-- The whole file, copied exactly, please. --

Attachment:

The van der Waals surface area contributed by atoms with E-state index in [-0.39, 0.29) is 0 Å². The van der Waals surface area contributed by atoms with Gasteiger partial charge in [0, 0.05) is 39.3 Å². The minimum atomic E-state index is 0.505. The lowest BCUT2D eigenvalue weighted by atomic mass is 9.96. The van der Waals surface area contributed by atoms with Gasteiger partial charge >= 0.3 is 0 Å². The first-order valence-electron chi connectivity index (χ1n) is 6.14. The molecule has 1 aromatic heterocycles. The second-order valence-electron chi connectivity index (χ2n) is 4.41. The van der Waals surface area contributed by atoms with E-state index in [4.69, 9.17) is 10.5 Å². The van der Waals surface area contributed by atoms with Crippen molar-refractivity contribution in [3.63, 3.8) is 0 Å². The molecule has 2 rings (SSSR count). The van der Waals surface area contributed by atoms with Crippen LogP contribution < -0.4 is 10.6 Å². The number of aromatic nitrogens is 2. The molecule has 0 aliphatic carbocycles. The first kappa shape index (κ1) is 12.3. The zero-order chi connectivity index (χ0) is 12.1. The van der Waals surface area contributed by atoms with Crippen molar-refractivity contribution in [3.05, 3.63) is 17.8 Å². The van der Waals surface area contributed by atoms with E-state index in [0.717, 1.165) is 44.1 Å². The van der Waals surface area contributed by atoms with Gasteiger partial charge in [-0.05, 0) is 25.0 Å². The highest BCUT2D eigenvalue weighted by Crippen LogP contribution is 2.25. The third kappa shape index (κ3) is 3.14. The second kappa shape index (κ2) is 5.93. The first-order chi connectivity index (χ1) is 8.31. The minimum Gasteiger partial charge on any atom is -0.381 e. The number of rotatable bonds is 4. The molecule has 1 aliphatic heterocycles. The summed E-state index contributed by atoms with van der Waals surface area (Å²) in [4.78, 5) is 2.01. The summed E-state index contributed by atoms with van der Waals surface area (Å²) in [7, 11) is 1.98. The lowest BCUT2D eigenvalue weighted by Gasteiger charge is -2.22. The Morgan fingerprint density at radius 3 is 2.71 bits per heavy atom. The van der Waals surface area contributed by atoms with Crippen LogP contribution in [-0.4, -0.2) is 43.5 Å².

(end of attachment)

The van der Waals surface area contributed by atoms with E-state index in [-0.39, 0.29) is 0 Å². The van der Waals surface area contributed by atoms with Gasteiger partial charge in [0, 0.05) is 39.3 Å². The minimum atomic E-state index is 0.505. The lowest BCUT2D eigenvalue weighted by atomic mass is 9.96. The van der Waals surface area contributed by atoms with Gasteiger partial charge >= 0.3 is 0 Å². The first-order valence-electron chi connectivity index (χ1n) is 6.14. The molecule has 1 aromatic heterocycles. The second-order valence-electron chi connectivity index (χ2n) is 4.41. The van der Waals surface area contributed by atoms with E-state index in [4.69, 9.17) is 10.5 Å². The van der Waals surface area contributed by atoms with Crippen molar-refractivity contribution in [3.63, 3.8) is 0 Å². The molecule has 2 rings (SSSR count). The van der Waals surface area contributed by atoms with Crippen LogP contribution < -0.4 is 10.6 Å². The number of aromatic nitrogens is 2. The molecule has 0 aliphatic carbocycles. The first kappa shape index (κ1) is 12.3. The zero-order chi connectivity index (χ0) is 12.1. The van der Waals surface area contributed by atoms with Crippen molar-refractivity contribution in [3.05, 3.63) is 17.8 Å². The van der Waals surface area contributed by atoms with E-state index in [0.717, 1.165) is 44.1 Å². The van der Waals surface area contributed by atoms with Gasteiger partial charge in [-0.05, 0) is 25.0 Å². The highest BCUT2D eigenvalue weighted by Crippen LogP contribution is 2.25. The third kappa shape index (κ3) is 3.14. The second kappa shape index (κ2) is 5.93. The first-order chi connectivity index (χ1) is 8.31. The minimum Gasteiger partial charge on any atom is -0.381 e. The number of rotatable bonds is 4. The molecule has 1 aliphatic heterocycles. The summed E-state index contributed by atoms with van der Waals surface area (Å²) in [4.78, 5) is 2.01. The summed E-state index contributed by atoms with van der Waals surface area (Å²) in [7, 11) is 1.98. The lowest BCUT2D eigenvalue weighted by Gasteiger charge is -2.22. The Morgan fingerprint density at radius 3 is 2.71 bits per heavy atom. The van der Waals surface area contributed by atoms with Crippen LogP contribution in [-0.4, -0.2) is 43.5 Å².